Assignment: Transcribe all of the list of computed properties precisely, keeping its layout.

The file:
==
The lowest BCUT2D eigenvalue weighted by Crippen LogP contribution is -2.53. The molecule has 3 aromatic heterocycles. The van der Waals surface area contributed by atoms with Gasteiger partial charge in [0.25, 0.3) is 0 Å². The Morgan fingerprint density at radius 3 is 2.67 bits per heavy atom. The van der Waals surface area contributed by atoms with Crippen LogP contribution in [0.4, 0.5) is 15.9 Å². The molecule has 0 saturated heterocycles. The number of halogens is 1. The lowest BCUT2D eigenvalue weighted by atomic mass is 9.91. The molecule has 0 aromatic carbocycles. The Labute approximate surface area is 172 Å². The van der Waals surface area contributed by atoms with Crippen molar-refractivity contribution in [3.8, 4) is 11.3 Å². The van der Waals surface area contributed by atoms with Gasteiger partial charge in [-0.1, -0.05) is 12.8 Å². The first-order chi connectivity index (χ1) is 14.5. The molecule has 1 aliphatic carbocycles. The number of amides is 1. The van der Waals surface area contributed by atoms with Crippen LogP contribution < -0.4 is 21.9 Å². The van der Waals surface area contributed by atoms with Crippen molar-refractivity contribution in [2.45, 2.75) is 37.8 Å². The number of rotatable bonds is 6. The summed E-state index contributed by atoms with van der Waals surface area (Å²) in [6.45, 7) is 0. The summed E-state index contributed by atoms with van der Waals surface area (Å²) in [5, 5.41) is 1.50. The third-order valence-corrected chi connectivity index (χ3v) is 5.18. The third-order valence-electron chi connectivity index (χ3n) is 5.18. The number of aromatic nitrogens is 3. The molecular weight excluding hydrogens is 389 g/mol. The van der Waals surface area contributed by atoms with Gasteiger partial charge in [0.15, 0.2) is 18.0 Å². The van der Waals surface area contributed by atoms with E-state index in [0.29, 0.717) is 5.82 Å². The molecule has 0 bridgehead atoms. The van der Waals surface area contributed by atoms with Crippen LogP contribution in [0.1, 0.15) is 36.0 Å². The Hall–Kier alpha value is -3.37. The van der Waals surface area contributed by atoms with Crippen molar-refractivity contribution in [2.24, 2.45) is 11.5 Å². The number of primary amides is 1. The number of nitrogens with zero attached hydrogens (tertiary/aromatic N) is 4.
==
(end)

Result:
The lowest BCUT2D eigenvalue weighted by Crippen LogP contribution is -2.53. The molecule has 3 aromatic heterocycles. The van der Waals surface area contributed by atoms with Gasteiger partial charge in [0.25, 0.3) is 0 Å². The Morgan fingerprint density at radius 3 is 2.67 bits per heavy atom. The van der Waals surface area contributed by atoms with Crippen LogP contribution in [0.4, 0.5) is 15.9 Å². The molecule has 0 saturated heterocycles. The number of halogens is 1. The lowest BCUT2D eigenvalue weighted by atomic mass is 9.91. The molecule has 0 aromatic carbocycles. The Labute approximate surface area is 172 Å². The van der Waals surface area contributed by atoms with Crippen molar-refractivity contribution in [3.8, 4) is 11.3 Å². The van der Waals surface area contributed by atoms with Gasteiger partial charge in [-0.1, -0.05) is 12.8 Å². The first-order chi connectivity index (χ1) is 14.5. The molecule has 1 aliphatic carbocycles. The number of amides is 1. The van der Waals surface area contributed by atoms with Crippen LogP contribution < -0.4 is 21.9 Å². The van der Waals surface area contributed by atoms with Crippen molar-refractivity contribution in [2.45, 2.75) is 37.8 Å². The number of rotatable bonds is 6. The summed E-state index contributed by atoms with van der Waals surface area (Å²) in [6.45, 7) is 0. The summed E-state index contributed by atoms with van der Waals surface area (Å²) in [5, 5.41) is 1.50. The third-order valence-corrected chi connectivity index (χ3v) is 5.18. The third-order valence-electron chi connectivity index (χ3n) is 5.18. The number of aromatic nitrogens is 3. The molecular weight excluding hydrogens is 389 g/mol. The van der Waals surface area contributed by atoms with Gasteiger partial charge in [0.15, 0.2) is 18.0 Å². The van der Waals surface area contributed by atoms with E-state index in [0.29, 0.717) is 5.82 Å². The molecule has 0 bridgehead atoms. The van der Waals surface area contributed by atoms with Crippen LogP contribution in [0.1, 0.15) is 36.0 Å². The Hall–Kier alpha value is -3.37. The van der Waals surface area contributed by atoms with Crippen molar-refractivity contribution in [2.24, 2.45) is 11.5 Å². The number of primary amides is 1. The number of nitrogens with zero attached hydrogens (tertiary/aromatic N) is 4.